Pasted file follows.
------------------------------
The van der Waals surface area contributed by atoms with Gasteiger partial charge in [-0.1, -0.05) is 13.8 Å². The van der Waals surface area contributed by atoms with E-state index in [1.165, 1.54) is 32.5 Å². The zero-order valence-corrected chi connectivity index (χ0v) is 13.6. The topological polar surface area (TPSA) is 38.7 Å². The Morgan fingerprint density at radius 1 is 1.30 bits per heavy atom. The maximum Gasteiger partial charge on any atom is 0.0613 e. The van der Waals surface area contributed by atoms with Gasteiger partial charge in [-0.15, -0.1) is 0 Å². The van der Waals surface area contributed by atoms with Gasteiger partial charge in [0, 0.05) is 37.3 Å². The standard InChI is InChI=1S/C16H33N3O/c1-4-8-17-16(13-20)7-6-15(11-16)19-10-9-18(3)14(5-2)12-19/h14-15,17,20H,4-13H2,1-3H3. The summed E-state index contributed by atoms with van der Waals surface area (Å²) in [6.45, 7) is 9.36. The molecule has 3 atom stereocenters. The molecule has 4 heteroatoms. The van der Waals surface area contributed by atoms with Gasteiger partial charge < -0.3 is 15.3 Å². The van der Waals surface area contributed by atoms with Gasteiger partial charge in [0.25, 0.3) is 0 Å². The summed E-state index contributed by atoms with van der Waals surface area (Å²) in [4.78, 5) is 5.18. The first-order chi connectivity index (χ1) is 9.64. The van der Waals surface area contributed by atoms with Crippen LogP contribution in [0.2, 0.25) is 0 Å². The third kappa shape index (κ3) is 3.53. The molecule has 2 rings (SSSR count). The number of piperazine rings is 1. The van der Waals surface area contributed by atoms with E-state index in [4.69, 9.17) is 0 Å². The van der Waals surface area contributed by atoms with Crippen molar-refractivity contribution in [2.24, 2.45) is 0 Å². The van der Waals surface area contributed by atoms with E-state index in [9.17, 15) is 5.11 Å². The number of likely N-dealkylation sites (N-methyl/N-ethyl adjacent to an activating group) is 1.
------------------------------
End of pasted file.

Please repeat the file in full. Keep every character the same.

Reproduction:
The van der Waals surface area contributed by atoms with Gasteiger partial charge in [-0.1, -0.05) is 13.8 Å². The van der Waals surface area contributed by atoms with E-state index in [1.165, 1.54) is 32.5 Å². The zero-order valence-corrected chi connectivity index (χ0v) is 13.6. The topological polar surface area (TPSA) is 38.7 Å². The Morgan fingerprint density at radius 1 is 1.30 bits per heavy atom. The maximum Gasteiger partial charge on any atom is 0.0613 e. The van der Waals surface area contributed by atoms with Gasteiger partial charge in [-0.15, -0.1) is 0 Å². The van der Waals surface area contributed by atoms with Gasteiger partial charge in [0, 0.05) is 37.3 Å². The standard InChI is InChI=1S/C16H33N3O/c1-4-8-17-16(13-20)7-6-15(11-16)19-10-9-18(3)14(5-2)12-19/h14-15,17,20H,4-13H2,1-3H3. The summed E-state index contributed by atoms with van der Waals surface area (Å²) in [6.45, 7) is 9.36. The molecule has 3 atom stereocenters. The molecule has 4 heteroatoms. The van der Waals surface area contributed by atoms with Gasteiger partial charge < -0.3 is 15.3 Å². The van der Waals surface area contributed by atoms with Gasteiger partial charge in [0.25, 0.3) is 0 Å². The summed E-state index contributed by atoms with van der Waals surface area (Å²) in [4.78, 5) is 5.18. The first-order chi connectivity index (χ1) is 9.64. The van der Waals surface area contributed by atoms with Crippen LogP contribution in [0.2, 0.25) is 0 Å². The third kappa shape index (κ3) is 3.53. The molecule has 2 rings (SSSR count). The number of piperazine rings is 1. The van der Waals surface area contributed by atoms with E-state index in [4.69, 9.17) is 0 Å². The van der Waals surface area contributed by atoms with Crippen molar-refractivity contribution in [2.24, 2.45) is 0 Å². The van der Waals surface area contributed by atoms with E-state index in [9.17, 15) is 5.11 Å². The number of likely N-dealkylation sites (N-methyl/N-ethyl adjacent to an activating group) is 1.